Letters to the Editor 01/13/11
Thank you, Bill Parker, for writing the article about my mother, Frances Richardson [see “Remembering the lives they lived,” Dec. 30]. Thank you to all who continue to remember what a remarkable woman she was. I was really missing my mom this week and with all the snow in Chicago I decided to go sledding down the local hill in remembrance of her. She did it all the time. I thought I could do it too, no big deal. Let me tell you, I’m 45 and it hurt. She was in better shape than any of us. She walked to work, downtown, most days, went to an aerobics class twice weekly, was a volunteer at Lincoln Memorial Garden taking schoolchildren for hikes through the woods.
This Christmas, my parents were together in Heaven, and we all know that was the one thing missing from her life, she never got over the loss of my dad. My mom always told us, her three kids, just love one another, be kind to others, and everything else will work out.
Villa Park, Ill.
I am writing to express appreciation to Debra Swihardt, owner and operator of D’Lynn’s Delights Café, a new cafe at Fourth and Monroe streets. Debra used to weigh 550 pounds but lost 350 pounds by eating smaller portions of healthy, low-calorie meals. Now she is offering these options at her cafe. Best of all for me, her menu provides options that are safe for celiacs (people with gluten-intolerance), diabetics and vegans – this in addition to an extensive regular menu of sandwiches, salads, soups and desserts. She offers gluten-free breads, which allow me to order a real sandwich and even get a cupcake without worrying about gluten! Delicious inexpensive food that is healthy and safe – what a great addition to downtown Springfield’s eateries!
The Presidential Museum is awesome even to me, a lifelong Sprinfieldian who has lived and breathed Lincoln. Driving up to the museum it looks impressive until you get to the front. Who the heck would board up, block the view, of the front? The wall of window on the front only lets you see a wall of boards. Would the public not enter if people could see a little something from the windows? Well if nothing else it does cause many people to laugh, thinking of the cost of the windows that really do nothing. Oh well, it is Springfield.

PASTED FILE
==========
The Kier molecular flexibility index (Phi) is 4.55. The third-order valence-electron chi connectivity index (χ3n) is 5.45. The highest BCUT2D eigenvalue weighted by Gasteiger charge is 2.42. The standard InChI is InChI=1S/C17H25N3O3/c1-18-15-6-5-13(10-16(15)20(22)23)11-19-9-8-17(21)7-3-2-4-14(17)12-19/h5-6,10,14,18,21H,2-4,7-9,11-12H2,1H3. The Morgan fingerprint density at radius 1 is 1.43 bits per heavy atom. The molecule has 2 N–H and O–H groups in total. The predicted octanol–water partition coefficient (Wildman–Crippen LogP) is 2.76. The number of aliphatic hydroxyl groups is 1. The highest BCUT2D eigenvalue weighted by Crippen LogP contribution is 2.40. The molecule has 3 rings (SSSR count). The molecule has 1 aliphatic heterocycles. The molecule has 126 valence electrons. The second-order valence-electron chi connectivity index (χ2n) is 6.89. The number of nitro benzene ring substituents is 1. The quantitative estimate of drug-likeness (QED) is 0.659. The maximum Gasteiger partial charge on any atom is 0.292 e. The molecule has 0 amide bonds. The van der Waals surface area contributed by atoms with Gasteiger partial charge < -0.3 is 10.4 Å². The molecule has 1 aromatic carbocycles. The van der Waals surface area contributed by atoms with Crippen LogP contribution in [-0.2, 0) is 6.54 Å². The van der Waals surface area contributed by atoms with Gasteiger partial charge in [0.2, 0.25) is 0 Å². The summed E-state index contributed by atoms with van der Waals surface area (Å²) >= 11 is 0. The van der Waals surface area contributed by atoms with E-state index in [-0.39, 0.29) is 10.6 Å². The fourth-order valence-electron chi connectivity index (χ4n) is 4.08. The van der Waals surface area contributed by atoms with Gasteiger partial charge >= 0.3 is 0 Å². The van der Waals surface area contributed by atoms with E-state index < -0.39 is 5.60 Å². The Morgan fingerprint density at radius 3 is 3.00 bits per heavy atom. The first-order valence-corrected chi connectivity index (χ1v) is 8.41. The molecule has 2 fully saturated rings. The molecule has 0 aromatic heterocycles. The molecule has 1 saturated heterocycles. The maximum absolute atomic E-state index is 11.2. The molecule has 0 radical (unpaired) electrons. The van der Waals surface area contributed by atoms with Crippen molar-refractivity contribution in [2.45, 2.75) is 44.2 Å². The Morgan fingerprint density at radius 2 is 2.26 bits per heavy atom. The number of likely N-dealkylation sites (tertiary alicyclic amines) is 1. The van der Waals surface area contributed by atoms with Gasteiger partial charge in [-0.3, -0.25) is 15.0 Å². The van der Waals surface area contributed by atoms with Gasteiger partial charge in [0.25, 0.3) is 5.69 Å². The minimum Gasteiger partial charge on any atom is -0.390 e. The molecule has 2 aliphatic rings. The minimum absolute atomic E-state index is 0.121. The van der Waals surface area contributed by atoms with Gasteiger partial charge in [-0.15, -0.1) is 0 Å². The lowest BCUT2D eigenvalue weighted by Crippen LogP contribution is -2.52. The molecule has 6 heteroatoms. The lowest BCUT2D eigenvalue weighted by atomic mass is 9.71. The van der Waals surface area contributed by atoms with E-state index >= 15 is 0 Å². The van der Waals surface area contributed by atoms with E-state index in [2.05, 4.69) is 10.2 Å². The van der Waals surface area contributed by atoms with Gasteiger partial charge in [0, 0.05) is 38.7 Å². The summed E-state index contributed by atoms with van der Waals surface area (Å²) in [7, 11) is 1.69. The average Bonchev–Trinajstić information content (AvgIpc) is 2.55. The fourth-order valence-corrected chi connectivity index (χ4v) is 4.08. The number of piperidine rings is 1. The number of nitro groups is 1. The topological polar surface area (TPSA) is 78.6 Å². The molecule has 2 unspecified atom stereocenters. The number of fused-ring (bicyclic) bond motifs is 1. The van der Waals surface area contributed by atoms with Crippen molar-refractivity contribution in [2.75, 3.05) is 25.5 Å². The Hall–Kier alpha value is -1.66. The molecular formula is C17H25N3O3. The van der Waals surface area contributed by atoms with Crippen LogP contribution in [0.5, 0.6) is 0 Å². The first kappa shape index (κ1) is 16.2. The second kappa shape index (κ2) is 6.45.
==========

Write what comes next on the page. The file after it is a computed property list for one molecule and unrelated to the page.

The article by Fred Gottheil regarding the immorality of legalized gambling in local communities [see “Illinois loses at the blackjack table,” Guestwork, Jan. 6] incorrectly cites specific theoretical analogies of placing a $50 bet at a blackjack table, once a week for 30 weeks results in an annual loss of $1,500 for the patron. This is a gross exaggeration.
Typical blackjack games yield a house edge of six percent. The mathematical expectation of a $50 wager on this game is a loss of $3. Over an extended period the casino will grind out $3 for every $50 this patron wagers. Obviously many variables affect the short-term expected value, including variance of standard deviation, skill level, rules, etc. Further, the writer completely discounts the patron’s probabilities of winning, and instead tells his reader that the patron will lose 30 of the 30 wagers he places. Though the probability of this outcome is feasible, it is most unlikely.
I understand the point Mr. Gottheil was attempting to illustrate to his readers. His attempt to persuade readers with inaccuracies is wrong. He is just as guilty of using smoke and mirrors convincing his readers that they will lose 100 percent of their wagers, as the casinos are guilty of poorly disclosing the truths regarding house edge in their games. Thanks, from a professional gambler.